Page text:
When More entered Traitors’ Gate as Henry VIII’s prisoner on April 17th, 1534, he made no such impassioned protestations of innocence. Instead, as was his wont, More made a joke. When asked for his ‘upper garment,’ More offered his hat, though he would have known that what was required from him was his gown or outer coat. In addition to the warm coat he was loathe to give up, More also wore his gold chain of livery en route to the Tower, which appears to be a form of protest against losing his freedom and his job because he acted according to his religious beliefs. Simon told us earlier today that More’s chain is still worn by Mayor of London. The rooms in St. Thomas’ Tower over the Traitors’ Gate had just been rebuilt and refurbished as part of the many improvements Henry made to the Tower in preparation for Anne’s coronation celebrations. Since Henry’s desire to make Anne his queen was the impetus for More’s imprisonment here, the irony is a bit thick.

William Roper, by Hans Holbein the Younger, ca. 1535-1536, Metropolitan Museum of Art, public domain via Wikimedia Commons

Returning to More’s stated fears of suffering and death during his imprisonment, he seemed nevertheless to refuse to let them rule his decisions, through sheer force of will. Prior to his entering the Tower, More said to his son-in-law William Roper on his way to Lambeth Palace where he had been summoned to take the Oath of Succession, ‘Son Roper, I thank our Lord the field is won.’ Ackroyd thinks More’s statement admits of two interpretations: that he had conquered his feeling for his family enough to be able to leave them behind if that’s what it took to stay true to his conscience, or that he had managed to conquer his fears on his own behalf so that he could better plan how to conduct himself. I’d like to think it was the latter. However, commenting as the direct observer when More made this statement, Roper believed it was the former.

Roper also made an important observation about More’s beliefs that landed him here in the Tower. Ackroyd, like Melita Thomas of Tudor Times, points out that More, as we have seen, believed strongly in the Church as a community. More believed further that its spiritual authority rests on its divinely-guided consensus expressed through papal decrees. Yet both Thomas and Ackroyd point out that More’s views on papal supremacy shifted somewhat over the years. Initially, Roper, also More’s earliest biographer, described it, More thought that insofar as he was also a temporal prince, the Pope’s authority should not be urged so strongly by Henry VIII in his 1521 treatise A Defense of the Seven Sacraments. Henry VIII consulted More as an editor and advisor for the work; More’s involvement was later used in the attempt to coerce and destroy him in the case that eventually led to his death. According to Roper, More was accused of ‘unnaturally procuring and provoking’ Henry to argue strongly in favor of the Pope’s authority, thereby putting ‘a sword into the Pope’s hands to fight against himself,’ Yet, as we see, More remembered that affair quite differently. When it comes to spiritual rather than temporal matters, More thought of papal authority emanating from, and therefore in some sense secondary to, the Church, the body of Christ on earth. But over time, More’s belief in the final authority of the Pope over the earthly Church strengthened to the point that he, at least in part, bet his life on it.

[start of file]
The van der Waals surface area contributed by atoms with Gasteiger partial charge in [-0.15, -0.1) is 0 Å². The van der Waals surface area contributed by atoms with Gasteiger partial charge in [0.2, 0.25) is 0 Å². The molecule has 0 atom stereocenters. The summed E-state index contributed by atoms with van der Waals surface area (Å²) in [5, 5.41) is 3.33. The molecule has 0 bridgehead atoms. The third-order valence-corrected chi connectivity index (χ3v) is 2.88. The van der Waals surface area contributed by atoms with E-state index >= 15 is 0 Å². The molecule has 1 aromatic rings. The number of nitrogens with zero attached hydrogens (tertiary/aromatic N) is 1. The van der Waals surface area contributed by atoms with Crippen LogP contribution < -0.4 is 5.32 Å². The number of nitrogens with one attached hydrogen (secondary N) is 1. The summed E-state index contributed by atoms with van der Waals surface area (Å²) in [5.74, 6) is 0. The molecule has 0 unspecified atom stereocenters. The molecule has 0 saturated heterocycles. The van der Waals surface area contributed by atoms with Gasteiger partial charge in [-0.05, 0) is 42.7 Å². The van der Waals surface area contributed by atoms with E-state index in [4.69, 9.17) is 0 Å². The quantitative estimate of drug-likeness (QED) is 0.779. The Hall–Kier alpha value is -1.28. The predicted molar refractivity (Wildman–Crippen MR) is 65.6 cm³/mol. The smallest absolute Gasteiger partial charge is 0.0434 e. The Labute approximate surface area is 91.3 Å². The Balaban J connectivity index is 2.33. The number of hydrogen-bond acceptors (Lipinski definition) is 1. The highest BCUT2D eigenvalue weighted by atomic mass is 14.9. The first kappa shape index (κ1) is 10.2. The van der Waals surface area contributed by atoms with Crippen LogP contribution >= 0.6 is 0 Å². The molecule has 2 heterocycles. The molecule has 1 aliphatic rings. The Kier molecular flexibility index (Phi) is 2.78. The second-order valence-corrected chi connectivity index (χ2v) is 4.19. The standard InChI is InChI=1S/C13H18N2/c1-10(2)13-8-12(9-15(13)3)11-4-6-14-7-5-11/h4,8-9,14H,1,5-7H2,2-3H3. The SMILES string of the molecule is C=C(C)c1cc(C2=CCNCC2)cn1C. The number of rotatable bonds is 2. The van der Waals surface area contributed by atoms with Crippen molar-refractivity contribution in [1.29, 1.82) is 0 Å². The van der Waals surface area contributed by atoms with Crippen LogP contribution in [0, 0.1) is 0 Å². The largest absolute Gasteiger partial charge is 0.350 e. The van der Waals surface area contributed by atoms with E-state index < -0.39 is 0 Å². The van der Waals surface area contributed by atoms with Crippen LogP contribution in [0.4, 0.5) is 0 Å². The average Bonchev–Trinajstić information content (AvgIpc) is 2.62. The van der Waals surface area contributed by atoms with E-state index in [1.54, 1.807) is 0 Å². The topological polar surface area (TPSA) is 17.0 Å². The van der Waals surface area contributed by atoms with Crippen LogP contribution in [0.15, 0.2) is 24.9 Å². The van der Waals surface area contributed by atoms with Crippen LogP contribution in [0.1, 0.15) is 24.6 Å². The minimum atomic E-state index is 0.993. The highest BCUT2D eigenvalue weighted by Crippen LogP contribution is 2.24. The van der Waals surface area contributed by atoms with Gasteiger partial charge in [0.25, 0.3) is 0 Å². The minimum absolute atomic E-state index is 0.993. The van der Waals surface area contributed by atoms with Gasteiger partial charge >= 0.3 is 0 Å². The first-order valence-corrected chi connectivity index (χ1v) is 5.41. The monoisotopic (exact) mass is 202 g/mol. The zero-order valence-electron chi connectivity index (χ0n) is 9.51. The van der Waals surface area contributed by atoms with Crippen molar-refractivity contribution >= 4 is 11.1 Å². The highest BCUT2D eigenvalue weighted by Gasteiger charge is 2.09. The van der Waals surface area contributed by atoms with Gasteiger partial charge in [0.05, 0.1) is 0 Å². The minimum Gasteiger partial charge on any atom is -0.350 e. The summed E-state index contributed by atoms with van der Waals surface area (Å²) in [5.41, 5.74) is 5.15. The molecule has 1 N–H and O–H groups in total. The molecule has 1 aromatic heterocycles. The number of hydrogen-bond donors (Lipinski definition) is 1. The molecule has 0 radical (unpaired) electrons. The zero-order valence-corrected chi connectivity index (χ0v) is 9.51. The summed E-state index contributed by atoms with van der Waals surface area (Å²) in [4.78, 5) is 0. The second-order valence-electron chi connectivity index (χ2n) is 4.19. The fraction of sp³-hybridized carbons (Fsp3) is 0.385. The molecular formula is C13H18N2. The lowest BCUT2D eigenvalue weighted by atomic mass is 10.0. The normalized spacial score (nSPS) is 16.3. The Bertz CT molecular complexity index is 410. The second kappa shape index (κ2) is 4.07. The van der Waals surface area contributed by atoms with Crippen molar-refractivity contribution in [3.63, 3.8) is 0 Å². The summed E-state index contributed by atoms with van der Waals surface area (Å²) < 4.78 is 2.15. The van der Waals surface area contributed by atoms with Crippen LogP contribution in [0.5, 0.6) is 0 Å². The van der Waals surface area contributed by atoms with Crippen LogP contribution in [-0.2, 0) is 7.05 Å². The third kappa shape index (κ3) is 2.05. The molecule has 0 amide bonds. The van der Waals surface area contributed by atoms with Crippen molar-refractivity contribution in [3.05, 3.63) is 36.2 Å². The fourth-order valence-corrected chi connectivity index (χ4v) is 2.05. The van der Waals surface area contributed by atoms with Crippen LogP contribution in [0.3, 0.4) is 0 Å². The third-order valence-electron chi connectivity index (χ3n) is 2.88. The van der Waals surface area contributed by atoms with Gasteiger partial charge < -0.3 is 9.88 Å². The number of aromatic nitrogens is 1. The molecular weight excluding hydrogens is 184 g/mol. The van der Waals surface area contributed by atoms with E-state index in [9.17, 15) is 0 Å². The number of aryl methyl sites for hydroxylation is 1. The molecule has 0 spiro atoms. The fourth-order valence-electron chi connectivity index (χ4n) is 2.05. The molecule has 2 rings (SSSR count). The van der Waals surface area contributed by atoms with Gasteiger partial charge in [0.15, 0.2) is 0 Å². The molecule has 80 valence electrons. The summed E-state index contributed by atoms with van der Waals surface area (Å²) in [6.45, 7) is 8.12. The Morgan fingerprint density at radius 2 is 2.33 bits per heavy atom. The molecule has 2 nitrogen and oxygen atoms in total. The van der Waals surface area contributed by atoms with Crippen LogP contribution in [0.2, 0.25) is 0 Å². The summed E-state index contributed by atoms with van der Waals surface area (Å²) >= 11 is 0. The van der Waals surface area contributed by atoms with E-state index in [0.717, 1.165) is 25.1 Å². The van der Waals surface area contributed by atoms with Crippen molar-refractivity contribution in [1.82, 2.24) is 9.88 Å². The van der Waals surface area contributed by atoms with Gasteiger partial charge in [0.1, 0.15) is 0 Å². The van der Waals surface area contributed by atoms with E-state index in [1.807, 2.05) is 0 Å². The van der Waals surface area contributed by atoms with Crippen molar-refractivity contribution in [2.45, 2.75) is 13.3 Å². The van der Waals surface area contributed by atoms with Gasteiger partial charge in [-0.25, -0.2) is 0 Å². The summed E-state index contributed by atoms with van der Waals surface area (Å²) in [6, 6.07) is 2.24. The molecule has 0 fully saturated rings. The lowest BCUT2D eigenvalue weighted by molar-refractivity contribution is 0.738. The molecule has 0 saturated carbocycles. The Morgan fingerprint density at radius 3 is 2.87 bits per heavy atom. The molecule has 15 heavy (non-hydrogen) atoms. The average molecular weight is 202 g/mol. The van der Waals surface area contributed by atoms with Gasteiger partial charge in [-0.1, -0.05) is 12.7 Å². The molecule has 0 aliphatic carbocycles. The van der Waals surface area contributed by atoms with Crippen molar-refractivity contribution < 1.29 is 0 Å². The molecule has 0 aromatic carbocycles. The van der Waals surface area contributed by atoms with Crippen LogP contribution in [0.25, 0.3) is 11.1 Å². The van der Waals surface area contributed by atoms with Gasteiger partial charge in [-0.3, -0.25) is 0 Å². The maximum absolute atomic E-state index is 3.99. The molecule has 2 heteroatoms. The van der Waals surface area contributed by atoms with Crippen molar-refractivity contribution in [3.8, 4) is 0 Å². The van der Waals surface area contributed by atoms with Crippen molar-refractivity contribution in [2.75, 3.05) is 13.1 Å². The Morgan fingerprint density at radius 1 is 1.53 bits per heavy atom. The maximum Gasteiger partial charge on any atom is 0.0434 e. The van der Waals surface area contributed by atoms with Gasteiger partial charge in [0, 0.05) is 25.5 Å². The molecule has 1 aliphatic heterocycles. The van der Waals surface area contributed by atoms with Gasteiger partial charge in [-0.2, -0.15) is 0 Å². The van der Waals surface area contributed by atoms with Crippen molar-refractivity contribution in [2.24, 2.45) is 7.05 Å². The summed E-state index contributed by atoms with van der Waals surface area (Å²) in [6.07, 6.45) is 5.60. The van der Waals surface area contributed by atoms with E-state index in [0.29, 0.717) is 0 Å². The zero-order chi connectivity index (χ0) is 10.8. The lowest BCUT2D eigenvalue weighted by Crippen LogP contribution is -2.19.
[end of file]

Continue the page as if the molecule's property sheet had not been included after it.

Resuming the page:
The Salt Tower and adjoining arched structure where menagerie was, Tower of London

Entry to the lower chamber of the Salt Tower, Tower of London

Turning left at St. Thomas’ Tower, we head for the Salt Tower at the southeast corner of the Tower compound. It was built in the 1230’s under King Henry III’s reign. Simon told us earlier today that this is the other prime candidate as the site of More’s imprisonment. It was also among the most secure chambers, so influential prisoners whose cases were most politically charged were often held here.